Auditor-General open to investigating House and Senate expenses in wake of British and Nova Scotia scandals
Technically, there’s nothing wrong with it.
But ask yourself this: how could a national newspaper not mention Newfoundland and Labrador in the same breath as scandal?
Sure, numerous Nova Scotia politicians have made inappropriate purchases under a secretive system of lax rules.
Sure four British lawmakers have pleaded not guilty in a scandal involving fraudulent expense claims by hundreds of politicians, and nine of Prime Minister Gordon Brown’s ministers have quit in disgrace.
In one case British taxpayers’ money was even spent to buy a moat.
But it’s Newfoundland and Labrador that takes the scandalous cake.
Four MHAs, representing all three political stripes, have been convicted in provincial court, as well as a high-ranking House of Assembly bureaucrat and a shady trinket peddler.
That’s SIX convictions.
More than Nova Scotia and the UK combined.
We kick their corrupt political arses.
To be fair, The Globe article did mention the NL spending scandal further down in the story.
Only it was too late then.
•••The Globe story says auditor-general Sheila Fraser would like to do a performance auditor of the House of Commons and Senate and the more than $500 million they spend each year, only Parliament won’t invite her in.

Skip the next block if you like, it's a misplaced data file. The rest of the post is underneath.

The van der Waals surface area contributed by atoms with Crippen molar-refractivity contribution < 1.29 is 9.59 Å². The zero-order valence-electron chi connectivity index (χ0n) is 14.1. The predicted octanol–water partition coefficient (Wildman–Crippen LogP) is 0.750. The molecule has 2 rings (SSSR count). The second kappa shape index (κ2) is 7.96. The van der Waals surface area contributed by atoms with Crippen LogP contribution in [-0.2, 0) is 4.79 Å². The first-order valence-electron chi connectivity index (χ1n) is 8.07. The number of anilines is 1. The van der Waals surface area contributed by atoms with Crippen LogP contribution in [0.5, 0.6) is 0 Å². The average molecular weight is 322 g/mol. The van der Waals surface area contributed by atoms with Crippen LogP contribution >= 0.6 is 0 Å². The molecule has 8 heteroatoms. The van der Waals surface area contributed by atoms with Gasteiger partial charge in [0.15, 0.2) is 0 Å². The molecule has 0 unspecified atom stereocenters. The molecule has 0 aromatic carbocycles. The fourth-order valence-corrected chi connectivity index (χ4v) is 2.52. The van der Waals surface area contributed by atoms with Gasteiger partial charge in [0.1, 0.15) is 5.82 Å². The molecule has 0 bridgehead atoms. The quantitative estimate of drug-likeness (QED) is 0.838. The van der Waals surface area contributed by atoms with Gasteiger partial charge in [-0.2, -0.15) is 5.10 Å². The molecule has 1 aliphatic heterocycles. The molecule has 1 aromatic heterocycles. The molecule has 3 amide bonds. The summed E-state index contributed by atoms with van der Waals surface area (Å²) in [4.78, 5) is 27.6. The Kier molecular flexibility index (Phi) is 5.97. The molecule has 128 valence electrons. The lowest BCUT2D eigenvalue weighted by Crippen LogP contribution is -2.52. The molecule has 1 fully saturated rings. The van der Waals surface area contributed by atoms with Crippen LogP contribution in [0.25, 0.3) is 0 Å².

Fraser says she’s not the least bit suspicious that anything untoward is going on with political spending in the Commons, she just wants to be on the safe side.
More than $500 million is more than $500 million.
Let's face it — politicians and secret spending don't exactly go well together.
In Ottawa, the overall budgets of MPs’ offices — such as total amounts spent on telephones, printing or furniture — are released, according to The Globe article, but the public doesn't have access to individual receipts.
MPs have argued that they are already heavily audited and that bringing in the AG is unnecessary.
As a journalist who’s dug deep into the pits of local political scandal, light is always welcome.
Invite the AG to the dance.